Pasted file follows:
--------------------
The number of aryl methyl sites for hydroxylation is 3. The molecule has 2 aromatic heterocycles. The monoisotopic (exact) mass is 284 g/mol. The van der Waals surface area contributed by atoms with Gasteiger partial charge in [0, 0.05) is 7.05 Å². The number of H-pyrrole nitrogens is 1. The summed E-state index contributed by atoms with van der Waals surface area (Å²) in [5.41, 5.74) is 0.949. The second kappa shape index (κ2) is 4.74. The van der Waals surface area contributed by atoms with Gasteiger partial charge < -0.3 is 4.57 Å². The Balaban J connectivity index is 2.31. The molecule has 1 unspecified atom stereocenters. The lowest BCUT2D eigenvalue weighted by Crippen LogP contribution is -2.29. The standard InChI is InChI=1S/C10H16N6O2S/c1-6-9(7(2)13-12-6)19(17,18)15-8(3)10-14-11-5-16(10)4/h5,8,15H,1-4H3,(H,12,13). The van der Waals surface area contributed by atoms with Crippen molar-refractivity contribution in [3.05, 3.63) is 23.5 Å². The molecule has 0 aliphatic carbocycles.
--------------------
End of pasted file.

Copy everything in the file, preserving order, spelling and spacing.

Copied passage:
The number of aryl methyl sites for hydroxylation is 3. The molecule has 2 aromatic heterocycles. The monoisotopic (exact) mass is 284 g/mol. The van der Waals surface area contributed by atoms with Gasteiger partial charge in [0, 0.05) is 7.05 Å². The number of H-pyrrole nitrogens is 1. The summed E-state index contributed by atoms with van der Waals surface area (Å²) in [5.41, 5.74) is 0.949. The second kappa shape index (κ2) is 4.74. The van der Waals surface area contributed by atoms with Gasteiger partial charge < -0.3 is 4.57 Å². The Balaban J connectivity index is 2.31. The molecule has 1 unspecified atom stereocenters. The lowest BCUT2D eigenvalue weighted by Crippen LogP contribution is -2.29. The standard InChI is InChI=1S/C10H16N6O2S/c1-6-9(7(2)13-12-6)19(17,18)15-8(3)10-14-11-5-16(10)4/h5,8,15H,1-4H3,(H,12,13). The van der Waals surface area contributed by atoms with Crippen molar-refractivity contribution in [3.05, 3.63) is 23.5 Å². The molecule has 0 aliphatic carbocycles.